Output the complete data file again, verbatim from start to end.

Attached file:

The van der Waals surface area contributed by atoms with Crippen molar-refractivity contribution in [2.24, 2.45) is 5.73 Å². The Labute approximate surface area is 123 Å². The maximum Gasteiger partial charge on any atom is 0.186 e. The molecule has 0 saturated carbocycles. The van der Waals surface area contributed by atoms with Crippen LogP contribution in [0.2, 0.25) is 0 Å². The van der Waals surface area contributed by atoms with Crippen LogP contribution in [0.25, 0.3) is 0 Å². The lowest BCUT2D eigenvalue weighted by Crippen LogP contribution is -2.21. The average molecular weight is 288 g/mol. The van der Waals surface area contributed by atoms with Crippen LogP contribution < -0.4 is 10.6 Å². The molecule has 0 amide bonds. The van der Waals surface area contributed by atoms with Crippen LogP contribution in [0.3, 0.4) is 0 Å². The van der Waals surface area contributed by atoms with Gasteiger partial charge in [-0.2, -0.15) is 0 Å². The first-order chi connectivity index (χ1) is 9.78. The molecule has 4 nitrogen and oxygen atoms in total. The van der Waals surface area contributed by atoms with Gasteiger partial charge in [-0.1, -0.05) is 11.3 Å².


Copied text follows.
The van der Waals surface area contributed by atoms with Crippen molar-refractivity contribution in [2.24, 2.45) is 5.73 Å². The Labute approximate surface area is 123 Å². The maximum Gasteiger partial charge on any atom is 0.186 e. The molecule has 0 saturated carbocycles. The van der Waals surface area contributed by atoms with Crippen LogP contribution in [0.2, 0.25) is 0 Å². The van der Waals surface area contributed by atoms with Crippen LogP contribution in [0.25, 0.3) is 0 Å². The lowest BCUT2D eigenvalue weighted by Crippen LogP contribution is -2.21. The average molecular weight is 288 g/mol. The van der Waals surface area contributed by atoms with Crippen LogP contribution < -0.4 is 10.6 Å². The molecule has 0 amide bonds. The van der Waals surface area contributed by atoms with Crippen LogP contribution in [0.3, 0.4) is 0 Å². The van der Waals surface area contributed by atoms with Gasteiger partial charge in [-0.2, -0.15) is 0 Å². The first-order chi connectivity index (χ1) is 9.78. The molecule has 4 nitrogen and oxygen atoms in total. The van der Waals surface area contributed by atoms with Gasteiger partial charge in [-0.1, -0.05) is 11.3 Å².